6:30-7:30 Museum Open House, 7:30 Lecture begins. $5 for adults, $4 for children and seniors -- Includes Museum Admission.
In 1870 Seattle had high hopes that the transcontinental Northern Pacific Railroad would make the city its western terminus. Instead, the railroad chose Tacoma. Seattle panicked—then rolled up its sleeves and built its own railroad. The Pacific Coast Railroad and its predecessors were key to assuring Seattle’s rise to become the Pacific Northwest’s greatest city, and author-historian Kurt E. Armbruster tells the colorful story of this homegrown pioneer enterprise as presented in his new book, Pacific Coast, Seattle’s Own Railroad, published by the Pacific Northwest Railroad Archive.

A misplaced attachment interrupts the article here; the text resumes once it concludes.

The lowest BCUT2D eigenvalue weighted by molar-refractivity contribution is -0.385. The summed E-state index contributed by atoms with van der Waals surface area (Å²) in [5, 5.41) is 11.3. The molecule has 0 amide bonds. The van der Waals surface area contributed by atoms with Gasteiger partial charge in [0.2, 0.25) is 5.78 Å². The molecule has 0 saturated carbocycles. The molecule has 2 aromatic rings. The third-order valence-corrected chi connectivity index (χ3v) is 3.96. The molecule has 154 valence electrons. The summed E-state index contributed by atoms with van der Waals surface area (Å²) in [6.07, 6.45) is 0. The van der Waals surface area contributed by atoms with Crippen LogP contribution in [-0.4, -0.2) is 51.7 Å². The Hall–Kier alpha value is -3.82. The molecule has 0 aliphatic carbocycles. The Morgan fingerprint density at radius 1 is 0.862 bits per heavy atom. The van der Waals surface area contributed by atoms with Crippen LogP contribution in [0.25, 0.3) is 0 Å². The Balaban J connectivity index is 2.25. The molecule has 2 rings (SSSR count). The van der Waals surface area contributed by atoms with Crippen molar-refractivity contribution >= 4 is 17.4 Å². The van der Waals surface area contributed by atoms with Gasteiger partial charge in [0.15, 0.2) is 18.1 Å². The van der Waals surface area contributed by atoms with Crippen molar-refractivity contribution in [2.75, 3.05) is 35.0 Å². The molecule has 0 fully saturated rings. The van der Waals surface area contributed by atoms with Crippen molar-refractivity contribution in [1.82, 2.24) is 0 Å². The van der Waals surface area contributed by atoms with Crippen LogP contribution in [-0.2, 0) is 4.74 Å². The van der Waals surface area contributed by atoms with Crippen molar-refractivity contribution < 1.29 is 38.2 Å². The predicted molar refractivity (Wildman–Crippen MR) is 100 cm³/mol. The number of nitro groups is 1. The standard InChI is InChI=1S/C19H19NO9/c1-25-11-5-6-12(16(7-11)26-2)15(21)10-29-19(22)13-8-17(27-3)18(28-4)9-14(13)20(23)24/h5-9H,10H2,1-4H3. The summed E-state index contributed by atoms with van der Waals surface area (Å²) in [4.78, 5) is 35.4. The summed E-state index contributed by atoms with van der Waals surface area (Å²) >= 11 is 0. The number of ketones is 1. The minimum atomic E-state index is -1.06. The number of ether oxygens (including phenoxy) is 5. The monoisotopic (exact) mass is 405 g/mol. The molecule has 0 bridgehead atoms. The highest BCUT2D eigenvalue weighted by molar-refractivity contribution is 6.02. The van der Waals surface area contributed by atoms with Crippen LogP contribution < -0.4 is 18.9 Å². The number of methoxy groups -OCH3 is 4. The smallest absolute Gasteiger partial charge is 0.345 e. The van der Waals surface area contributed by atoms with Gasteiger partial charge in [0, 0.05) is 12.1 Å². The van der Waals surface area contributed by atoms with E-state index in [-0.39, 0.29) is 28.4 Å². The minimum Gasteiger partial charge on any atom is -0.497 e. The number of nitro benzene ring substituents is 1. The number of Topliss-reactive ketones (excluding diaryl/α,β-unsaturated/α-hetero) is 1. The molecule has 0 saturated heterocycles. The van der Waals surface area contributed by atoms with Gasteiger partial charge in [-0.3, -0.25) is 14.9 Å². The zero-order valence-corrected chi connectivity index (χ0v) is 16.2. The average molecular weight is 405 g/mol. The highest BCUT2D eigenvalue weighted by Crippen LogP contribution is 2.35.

Kurt Einar Armbruster is a Seattle native, historian, author, and musician. A graduate of the University of Washington (1975, BA history), he has written numerous articles for historical journals, and five books including Orphan Road, The Railroad Comes to Seattle, 1853-1911 (WSU Press, 1999) and Before Seattle Rocked, A City and its Music (UW Press, 2011. Visit Kurt on Facebook and his Seattle short fiction blog, Extranocredit.com.)